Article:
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Argentina obtains debt deal in drive to steady economy

Argentina, fighting to stabilise its economy, obtained a deal on Thursday to clear nearly US$10 billion in debt arrears from official creditors in The Paris Club.

PARIS: Argentina, fighting to stabilise its economy, obtained a deal on Thursday to clear nearly US$10 billion in debt arrears from official creditors in The Paris Club.

The representatives of Paris Club creditors and Argentina "agreed on an arrangement to clear debt in arrears due to Paris Club creditors over a five-year period", the club said in a statement.

Analysts commented that the deal was a positive step towards orthodox economic policy, but that the economy was in a precarious state.

Under the terms of the deal, which covered total arrears of US$9.7 billion (7.1 billion euros), Argentina would repay a minimum of US$1.15 billion by May 2015, with the next payment due by May 2016, the club said.

"Realisation of initial payment under a formal commitment of Argentina to fully clear its arrears is a necessary and important step for the normalization of financial relationships between Paris Club creditors and Argentina," the club said.

Argentina was represented in the negotiations by Finance Minister Axel Kicillof, a key member of the centre-left government.

The government of President Cristina Kirchner, who has headed the country since 2007, had announced in 2008 that it wanted to pay back the debt inherited from the 2001 crisis when the country defaulted on its payments.

"The Argentine government's deal to settle its debts with the Paris Club will not in itself change much on the ground," commented David Rees, emerging markets economist at Capital Economics in London.

"But it marks another positive development in policymaking since the turn of the year as the authorities battle to stave off a balance of payments crisis."

He said: "Financiers from the Paris Club nations will now be able to offer trade finance to Argentine exporters, but this does not appear to have been a major constraint on trade."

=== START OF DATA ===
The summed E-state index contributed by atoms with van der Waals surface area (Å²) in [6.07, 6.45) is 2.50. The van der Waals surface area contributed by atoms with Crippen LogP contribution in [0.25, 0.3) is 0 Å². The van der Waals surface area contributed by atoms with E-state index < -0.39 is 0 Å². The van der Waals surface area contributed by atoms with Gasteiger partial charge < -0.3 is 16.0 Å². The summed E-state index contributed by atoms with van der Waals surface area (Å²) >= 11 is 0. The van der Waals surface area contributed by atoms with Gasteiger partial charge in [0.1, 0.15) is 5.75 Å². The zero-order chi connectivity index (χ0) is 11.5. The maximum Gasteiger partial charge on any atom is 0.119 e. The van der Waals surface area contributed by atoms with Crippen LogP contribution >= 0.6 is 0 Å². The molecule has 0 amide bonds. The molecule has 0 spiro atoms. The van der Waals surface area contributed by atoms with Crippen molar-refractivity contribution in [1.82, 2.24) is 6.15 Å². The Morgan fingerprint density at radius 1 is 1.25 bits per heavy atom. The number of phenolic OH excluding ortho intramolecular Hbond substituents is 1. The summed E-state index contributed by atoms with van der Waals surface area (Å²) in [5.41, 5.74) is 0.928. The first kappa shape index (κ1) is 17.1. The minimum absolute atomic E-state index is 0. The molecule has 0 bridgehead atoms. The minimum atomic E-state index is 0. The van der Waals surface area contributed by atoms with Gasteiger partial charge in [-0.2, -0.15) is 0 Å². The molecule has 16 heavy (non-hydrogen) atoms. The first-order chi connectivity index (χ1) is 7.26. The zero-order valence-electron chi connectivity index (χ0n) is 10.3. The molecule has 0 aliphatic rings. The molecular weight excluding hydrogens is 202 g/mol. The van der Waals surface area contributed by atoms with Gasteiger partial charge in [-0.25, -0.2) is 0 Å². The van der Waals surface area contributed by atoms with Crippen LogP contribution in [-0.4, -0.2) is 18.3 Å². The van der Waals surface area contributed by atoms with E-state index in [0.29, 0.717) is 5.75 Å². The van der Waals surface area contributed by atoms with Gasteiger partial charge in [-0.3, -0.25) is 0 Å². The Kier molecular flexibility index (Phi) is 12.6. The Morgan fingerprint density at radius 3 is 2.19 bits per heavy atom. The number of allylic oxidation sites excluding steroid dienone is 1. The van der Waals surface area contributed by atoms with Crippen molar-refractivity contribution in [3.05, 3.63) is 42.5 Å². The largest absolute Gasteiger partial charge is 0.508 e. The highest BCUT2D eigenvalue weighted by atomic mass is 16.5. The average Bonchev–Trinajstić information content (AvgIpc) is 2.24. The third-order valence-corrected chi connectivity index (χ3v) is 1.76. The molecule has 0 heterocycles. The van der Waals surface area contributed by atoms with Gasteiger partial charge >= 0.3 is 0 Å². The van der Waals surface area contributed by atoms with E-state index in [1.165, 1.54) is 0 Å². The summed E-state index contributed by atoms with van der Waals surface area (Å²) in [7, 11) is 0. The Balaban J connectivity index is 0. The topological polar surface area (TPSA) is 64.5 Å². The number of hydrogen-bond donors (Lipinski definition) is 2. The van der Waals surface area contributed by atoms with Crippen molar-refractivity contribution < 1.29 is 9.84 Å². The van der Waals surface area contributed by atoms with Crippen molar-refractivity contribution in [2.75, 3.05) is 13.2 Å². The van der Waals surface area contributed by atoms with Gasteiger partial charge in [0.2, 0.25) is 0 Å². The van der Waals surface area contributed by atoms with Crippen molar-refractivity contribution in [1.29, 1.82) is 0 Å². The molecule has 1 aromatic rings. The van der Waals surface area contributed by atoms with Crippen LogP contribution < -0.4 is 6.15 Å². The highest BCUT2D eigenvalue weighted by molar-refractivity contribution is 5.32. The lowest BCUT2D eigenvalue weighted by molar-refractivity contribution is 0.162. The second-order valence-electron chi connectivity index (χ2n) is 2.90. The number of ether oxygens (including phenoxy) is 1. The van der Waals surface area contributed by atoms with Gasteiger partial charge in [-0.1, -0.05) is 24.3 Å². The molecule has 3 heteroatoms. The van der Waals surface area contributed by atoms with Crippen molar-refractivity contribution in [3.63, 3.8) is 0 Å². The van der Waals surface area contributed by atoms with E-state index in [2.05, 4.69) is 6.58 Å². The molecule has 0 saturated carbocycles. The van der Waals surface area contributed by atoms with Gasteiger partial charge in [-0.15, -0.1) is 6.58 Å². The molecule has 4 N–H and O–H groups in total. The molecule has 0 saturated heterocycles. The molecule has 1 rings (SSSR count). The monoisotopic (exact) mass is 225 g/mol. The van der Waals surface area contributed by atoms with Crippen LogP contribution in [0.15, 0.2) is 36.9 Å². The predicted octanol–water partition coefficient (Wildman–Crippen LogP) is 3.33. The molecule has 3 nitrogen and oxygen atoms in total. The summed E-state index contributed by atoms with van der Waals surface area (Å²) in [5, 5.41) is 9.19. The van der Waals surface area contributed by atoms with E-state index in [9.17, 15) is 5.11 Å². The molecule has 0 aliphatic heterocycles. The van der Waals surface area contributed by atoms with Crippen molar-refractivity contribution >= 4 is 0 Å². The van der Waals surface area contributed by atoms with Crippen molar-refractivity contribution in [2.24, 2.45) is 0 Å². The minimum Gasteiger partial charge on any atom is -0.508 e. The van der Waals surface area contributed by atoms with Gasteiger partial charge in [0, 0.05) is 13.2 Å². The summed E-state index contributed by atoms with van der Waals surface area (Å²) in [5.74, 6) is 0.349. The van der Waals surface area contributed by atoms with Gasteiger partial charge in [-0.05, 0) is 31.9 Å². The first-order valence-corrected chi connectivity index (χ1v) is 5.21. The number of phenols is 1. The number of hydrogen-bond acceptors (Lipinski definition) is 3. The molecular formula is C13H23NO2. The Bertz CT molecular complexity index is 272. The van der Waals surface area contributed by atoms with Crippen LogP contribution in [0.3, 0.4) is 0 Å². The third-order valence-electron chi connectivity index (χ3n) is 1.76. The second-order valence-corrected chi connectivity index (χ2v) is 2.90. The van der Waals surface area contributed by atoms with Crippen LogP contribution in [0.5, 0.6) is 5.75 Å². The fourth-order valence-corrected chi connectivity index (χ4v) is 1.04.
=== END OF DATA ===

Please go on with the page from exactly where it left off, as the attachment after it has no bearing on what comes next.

Rees commented that the agreement was another positive step by the government since January but that the economy was in a precarious state and may have slipped into a technical recession in the first quarter.

"Faced with rapidly declining foreign exchange reserves, the authorities have embarked on a new, more orthodox approach to policymaking," he said.

Noting that the peso had been devalued by 20 per cent against the dollar in January, he said that the deal with the Paris Club was "a necessary condition for the government to return to international capital markets."

But, referring to investors who had not accepted default terms in 2001, he warned: "There is still a major sticking point over how to deal with the remaining hold-outs from 2001's default.

"The government has been ordered by a US court to pay US$1.5 billion and is currently awaiting an appeal. If the ruling is upheld, it threatens to push the government into a technical default."

At British consultants IHS, Laurence Allan, the head of Latin America risk analysis, said the agreement was "a big boost to credibility" and was part of a "strategy to build a strong perception that Argentina is a more predictable country."

But "investors will want to see if the government really does what they said they want to do."

Referring to the outstanding debt default dispute before a US court, he commented that the deal would help Argentina to argue that it was not a country which just abandoned debt.

However, the "impact of any judgement in the United States is far more important" than the deal with the Paris Club, he said.

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